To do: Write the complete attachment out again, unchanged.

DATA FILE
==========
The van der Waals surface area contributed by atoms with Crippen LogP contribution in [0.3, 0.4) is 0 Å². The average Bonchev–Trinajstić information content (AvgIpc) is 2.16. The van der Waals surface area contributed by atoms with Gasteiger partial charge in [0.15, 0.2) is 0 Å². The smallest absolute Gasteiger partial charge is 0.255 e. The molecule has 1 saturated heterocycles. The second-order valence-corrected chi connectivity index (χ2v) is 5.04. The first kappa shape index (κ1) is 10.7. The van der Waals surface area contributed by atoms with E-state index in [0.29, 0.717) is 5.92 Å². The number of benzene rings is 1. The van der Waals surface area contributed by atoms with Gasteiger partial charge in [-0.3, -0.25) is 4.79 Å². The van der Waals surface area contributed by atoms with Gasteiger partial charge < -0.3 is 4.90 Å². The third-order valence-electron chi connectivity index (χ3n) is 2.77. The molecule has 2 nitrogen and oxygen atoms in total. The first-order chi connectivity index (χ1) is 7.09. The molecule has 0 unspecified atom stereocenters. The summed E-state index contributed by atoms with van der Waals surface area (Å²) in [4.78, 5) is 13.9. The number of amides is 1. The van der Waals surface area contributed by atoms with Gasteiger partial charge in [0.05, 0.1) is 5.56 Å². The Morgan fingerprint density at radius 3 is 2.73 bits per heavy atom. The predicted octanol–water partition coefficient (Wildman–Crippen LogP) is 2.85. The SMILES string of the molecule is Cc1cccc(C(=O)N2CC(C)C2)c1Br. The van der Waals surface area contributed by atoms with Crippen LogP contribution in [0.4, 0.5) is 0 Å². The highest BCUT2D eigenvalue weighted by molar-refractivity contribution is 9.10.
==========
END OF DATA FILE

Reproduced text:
The van der Waals surface area contributed by atoms with Crippen LogP contribution in [0.3, 0.4) is 0 Å². The average Bonchev–Trinajstić information content (AvgIpc) is 2.16. The van der Waals surface area contributed by atoms with Gasteiger partial charge in [0.15, 0.2) is 0 Å². The smallest absolute Gasteiger partial charge is 0.255 e. The molecule has 1 saturated heterocycles. The second-order valence-corrected chi connectivity index (χ2v) is 5.04. The first kappa shape index (κ1) is 10.7. The van der Waals surface area contributed by atoms with E-state index in [0.29, 0.717) is 5.92 Å². The number of benzene rings is 1. The van der Waals surface area contributed by atoms with Gasteiger partial charge in [-0.3, -0.25) is 4.79 Å². The van der Waals surface area contributed by atoms with Gasteiger partial charge < -0.3 is 4.90 Å². The third-order valence-electron chi connectivity index (χ3n) is 2.77. The molecule has 2 nitrogen and oxygen atoms in total. The first-order chi connectivity index (χ1) is 7.09. The molecule has 0 unspecified atom stereocenters. The summed E-state index contributed by atoms with van der Waals surface area (Å²) in [4.78, 5) is 13.9. The number of amides is 1. The van der Waals surface area contributed by atoms with Gasteiger partial charge in [0.05, 0.1) is 5.56 Å². The Morgan fingerprint density at radius 3 is 2.73 bits per heavy atom. The predicted octanol–water partition coefficient (Wildman–Crippen LogP) is 2.85. The SMILES string of the molecule is Cc1cccc(C(=O)N2CC(C)C2)c1Br. The van der Waals surface area contributed by atoms with Crippen LogP contribution in [0.4, 0.5) is 0 Å². The highest BCUT2D eigenvalue weighted by molar-refractivity contribution is 9.10.